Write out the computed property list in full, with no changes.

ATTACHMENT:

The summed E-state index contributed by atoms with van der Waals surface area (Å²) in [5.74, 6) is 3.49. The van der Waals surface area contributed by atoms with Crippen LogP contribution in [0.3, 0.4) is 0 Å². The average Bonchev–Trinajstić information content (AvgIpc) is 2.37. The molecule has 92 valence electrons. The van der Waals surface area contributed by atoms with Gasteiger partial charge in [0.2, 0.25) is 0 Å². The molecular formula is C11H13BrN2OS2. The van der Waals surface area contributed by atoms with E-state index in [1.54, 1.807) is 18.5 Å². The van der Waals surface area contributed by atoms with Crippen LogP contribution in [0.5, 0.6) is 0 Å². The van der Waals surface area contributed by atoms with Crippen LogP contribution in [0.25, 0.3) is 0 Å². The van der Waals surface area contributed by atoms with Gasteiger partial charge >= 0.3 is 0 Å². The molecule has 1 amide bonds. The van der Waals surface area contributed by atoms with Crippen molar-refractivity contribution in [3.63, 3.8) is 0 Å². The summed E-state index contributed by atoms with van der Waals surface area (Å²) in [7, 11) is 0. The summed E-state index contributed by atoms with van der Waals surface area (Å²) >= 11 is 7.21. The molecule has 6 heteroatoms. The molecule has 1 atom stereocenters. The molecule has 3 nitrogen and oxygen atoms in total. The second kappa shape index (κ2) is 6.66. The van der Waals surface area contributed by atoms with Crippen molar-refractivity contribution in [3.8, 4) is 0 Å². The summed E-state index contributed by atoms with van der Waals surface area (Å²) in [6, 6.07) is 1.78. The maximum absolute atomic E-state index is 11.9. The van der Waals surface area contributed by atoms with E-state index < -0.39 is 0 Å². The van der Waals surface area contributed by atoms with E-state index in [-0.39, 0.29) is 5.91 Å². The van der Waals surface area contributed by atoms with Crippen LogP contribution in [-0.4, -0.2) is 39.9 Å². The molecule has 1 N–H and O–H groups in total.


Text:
The summed E-state index contributed by atoms with van der Waals surface area (Å²) in [5.74, 6) is 3.49. The van der Waals surface area contributed by atoms with Crippen LogP contribution in [0.3, 0.4) is 0 Å². The average Bonchev–Trinajstić information content (AvgIpc) is 2.37. The molecule has 92 valence electrons. The van der Waals surface area contributed by atoms with Gasteiger partial charge in [0.2, 0.25) is 0 Å². The molecular formula is C11H13BrN2OS2. The van der Waals surface area contributed by atoms with E-state index in [1.54, 1.807) is 18.5 Å². The van der Waals surface area contributed by atoms with Crippen LogP contribution in [0.5, 0.6) is 0 Å². The van der Waals surface area contributed by atoms with Crippen LogP contribution in [0.25, 0.3) is 0 Å². The van der Waals surface area contributed by atoms with Gasteiger partial charge >= 0.3 is 0 Å². The molecule has 1 amide bonds. The van der Waals surface area contributed by atoms with Crippen molar-refractivity contribution in [3.63, 3.8) is 0 Å². The summed E-state index contributed by atoms with van der Waals surface area (Å²) in [7, 11) is 0. The summed E-state index contributed by atoms with van der Waals surface area (Å²) >= 11 is 7.21. The molecule has 6 heteroatoms. The molecule has 1 atom stereocenters. The molecule has 3 nitrogen and oxygen atoms in total. The second kappa shape index (κ2) is 6.66. The van der Waals surface area contributed by atoms with Crippen molar-refractivity contribution in [3.8, 4) is 0 Å². The summed E-state index contributed by atoms with van der Waals surface area (Å²) in [6, 6.07) is 1.78. The maximum absolute atomic E-state index is 11.9. The van der Waals surface area contributed by atoms with E-state index < -0.39 is 0 Å². The van der Waals surface area contributed by atoms with E-state index in [-0.39, 0.29) is 5.91 Å². The van der Waals surface area contributed by atoms with Crippen LogP contribution in [-0.4, -0.2) is 39.9 Å². The molecule has 1 N–H and O–H groups in total.